Luxurious, glossy finishes have graced the P Series so far (as seen in the first generation VAIO P picture above). Although this kind of finish can add an air of elegance, fingerprints or smears bother some people. And especially because this model has a new gesture-based interface and was conceived to be held in both hands in transit, we knew people would touch it more than ever. If so, surely fingerprints would be less noticeable on a matte finish. People wouldn’t need to worry about smudges, and combined with vivid colors, the matte finish would offer a fresh look in computers.
Acting on this plan, however, took a lot of courage. In computers, glossy finishes are everywhere. In fact, we pioneered this trend through “VAIO” computers, seeking richer colors. It was easy to anticipate resistance from within the company if we bucked the trend by adopting vivid colors and a matte finish. Some might complain that it cheapened the appearance, and some would urge us to make it look more luxurious. The only way to convince them and bring my concept to life was to show what this matte finish inevitably led to in design. The moment my colleagues saw it, they must know that this is how it had to be.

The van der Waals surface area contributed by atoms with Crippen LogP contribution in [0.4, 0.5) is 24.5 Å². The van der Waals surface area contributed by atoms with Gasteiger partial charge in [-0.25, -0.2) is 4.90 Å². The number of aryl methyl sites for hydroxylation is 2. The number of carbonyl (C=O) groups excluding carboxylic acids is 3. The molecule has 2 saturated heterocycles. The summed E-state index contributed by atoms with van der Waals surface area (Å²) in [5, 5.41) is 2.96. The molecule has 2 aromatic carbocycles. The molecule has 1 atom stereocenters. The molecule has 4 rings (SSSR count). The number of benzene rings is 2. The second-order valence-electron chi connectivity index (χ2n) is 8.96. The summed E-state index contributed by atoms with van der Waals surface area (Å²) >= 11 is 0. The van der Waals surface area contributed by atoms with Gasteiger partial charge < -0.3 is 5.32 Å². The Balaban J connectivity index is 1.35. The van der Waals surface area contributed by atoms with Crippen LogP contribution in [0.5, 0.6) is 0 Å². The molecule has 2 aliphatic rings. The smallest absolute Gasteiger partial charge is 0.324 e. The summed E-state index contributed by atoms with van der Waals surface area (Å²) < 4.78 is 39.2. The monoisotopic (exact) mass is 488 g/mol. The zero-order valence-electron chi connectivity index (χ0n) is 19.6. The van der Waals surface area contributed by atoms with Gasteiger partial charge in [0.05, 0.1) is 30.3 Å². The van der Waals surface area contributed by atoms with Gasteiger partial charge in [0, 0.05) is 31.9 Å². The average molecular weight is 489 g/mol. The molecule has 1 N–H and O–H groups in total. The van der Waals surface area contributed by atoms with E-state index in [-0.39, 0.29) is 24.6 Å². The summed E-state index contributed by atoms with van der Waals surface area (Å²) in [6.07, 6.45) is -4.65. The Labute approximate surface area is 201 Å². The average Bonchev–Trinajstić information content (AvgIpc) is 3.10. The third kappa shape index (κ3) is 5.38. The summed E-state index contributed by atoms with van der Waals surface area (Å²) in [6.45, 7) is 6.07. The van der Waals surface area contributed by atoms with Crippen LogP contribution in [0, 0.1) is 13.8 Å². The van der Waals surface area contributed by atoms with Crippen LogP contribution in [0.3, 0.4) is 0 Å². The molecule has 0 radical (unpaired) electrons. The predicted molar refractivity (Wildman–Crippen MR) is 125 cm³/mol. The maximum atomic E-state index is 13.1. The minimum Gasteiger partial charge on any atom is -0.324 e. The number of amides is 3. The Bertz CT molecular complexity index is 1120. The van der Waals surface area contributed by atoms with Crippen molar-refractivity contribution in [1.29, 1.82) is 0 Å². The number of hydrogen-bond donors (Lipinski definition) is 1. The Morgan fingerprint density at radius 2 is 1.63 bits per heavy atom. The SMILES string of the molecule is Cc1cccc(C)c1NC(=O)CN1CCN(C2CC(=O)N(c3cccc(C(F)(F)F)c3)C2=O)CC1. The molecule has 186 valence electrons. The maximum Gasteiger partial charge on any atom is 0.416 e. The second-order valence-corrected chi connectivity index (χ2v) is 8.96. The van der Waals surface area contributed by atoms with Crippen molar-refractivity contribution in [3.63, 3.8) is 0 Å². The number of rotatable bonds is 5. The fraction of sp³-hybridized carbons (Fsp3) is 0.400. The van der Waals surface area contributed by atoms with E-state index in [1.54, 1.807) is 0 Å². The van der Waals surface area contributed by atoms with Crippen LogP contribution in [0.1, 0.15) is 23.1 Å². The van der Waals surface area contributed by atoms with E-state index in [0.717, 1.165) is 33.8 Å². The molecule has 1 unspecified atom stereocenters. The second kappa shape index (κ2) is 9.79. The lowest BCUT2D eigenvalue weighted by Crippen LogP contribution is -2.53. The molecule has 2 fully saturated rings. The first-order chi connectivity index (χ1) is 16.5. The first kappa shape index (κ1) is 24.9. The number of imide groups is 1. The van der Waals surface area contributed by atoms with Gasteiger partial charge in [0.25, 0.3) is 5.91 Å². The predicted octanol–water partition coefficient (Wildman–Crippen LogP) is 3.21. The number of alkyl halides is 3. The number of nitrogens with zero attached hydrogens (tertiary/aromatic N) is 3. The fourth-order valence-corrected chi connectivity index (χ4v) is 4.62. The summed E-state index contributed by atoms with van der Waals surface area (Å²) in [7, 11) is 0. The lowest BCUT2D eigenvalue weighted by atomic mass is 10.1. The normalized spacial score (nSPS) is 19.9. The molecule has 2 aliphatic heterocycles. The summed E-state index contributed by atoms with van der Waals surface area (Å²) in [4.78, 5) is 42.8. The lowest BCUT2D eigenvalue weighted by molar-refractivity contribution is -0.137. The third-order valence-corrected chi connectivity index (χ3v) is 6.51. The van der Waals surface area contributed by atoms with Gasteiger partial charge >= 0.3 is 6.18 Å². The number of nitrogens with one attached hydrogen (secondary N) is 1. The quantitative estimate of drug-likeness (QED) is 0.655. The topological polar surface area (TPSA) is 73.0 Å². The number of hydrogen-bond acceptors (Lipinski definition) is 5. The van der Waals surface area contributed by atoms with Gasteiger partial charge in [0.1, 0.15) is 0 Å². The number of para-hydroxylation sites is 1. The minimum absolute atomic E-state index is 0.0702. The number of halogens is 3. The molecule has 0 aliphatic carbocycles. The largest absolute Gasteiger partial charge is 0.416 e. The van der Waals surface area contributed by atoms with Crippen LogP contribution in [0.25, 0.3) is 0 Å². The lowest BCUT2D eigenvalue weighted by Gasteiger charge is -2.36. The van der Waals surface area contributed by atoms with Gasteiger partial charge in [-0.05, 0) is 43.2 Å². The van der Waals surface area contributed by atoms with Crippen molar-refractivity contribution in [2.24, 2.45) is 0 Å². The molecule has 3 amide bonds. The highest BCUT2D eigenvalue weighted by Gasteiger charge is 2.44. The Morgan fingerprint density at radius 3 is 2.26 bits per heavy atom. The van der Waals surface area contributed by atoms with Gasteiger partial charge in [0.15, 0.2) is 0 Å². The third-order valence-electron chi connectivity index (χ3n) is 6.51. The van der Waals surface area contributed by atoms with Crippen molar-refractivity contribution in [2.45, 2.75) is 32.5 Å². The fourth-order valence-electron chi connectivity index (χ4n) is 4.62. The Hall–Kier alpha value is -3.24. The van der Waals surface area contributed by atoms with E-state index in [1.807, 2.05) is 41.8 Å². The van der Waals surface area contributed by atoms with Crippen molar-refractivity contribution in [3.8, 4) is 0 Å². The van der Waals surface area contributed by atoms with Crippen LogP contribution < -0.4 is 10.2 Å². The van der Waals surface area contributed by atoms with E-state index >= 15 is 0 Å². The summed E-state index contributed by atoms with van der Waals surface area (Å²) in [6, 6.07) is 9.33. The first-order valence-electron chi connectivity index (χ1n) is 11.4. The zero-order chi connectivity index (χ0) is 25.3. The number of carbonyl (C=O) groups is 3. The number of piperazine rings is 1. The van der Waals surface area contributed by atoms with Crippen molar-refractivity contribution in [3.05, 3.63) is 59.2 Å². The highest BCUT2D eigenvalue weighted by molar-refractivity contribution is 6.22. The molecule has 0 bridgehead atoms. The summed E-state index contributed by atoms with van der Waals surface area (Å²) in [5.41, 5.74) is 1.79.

Starting with the matte finish, I considered pursuing my design ideas directly, following my intuition. Ultimately, I decided I was seeking the image of soft cloth wrapped around a black, solid-looking screen. Unlike the almost metallic sheen of glossy finishes, matte finishes call to mind the soft textures of rubber, cloth, or leather. And by extension, an action associated with these soft materials is wrapping things up to protect them. In fact, whenever I take “VAIO” notebook prototypes with me, I place a large sheet between the keyboard and LCD screen, and then I roll the bundle up to protect it. You might say that I transferred this instinctive, familiar behavior directly into my design approach.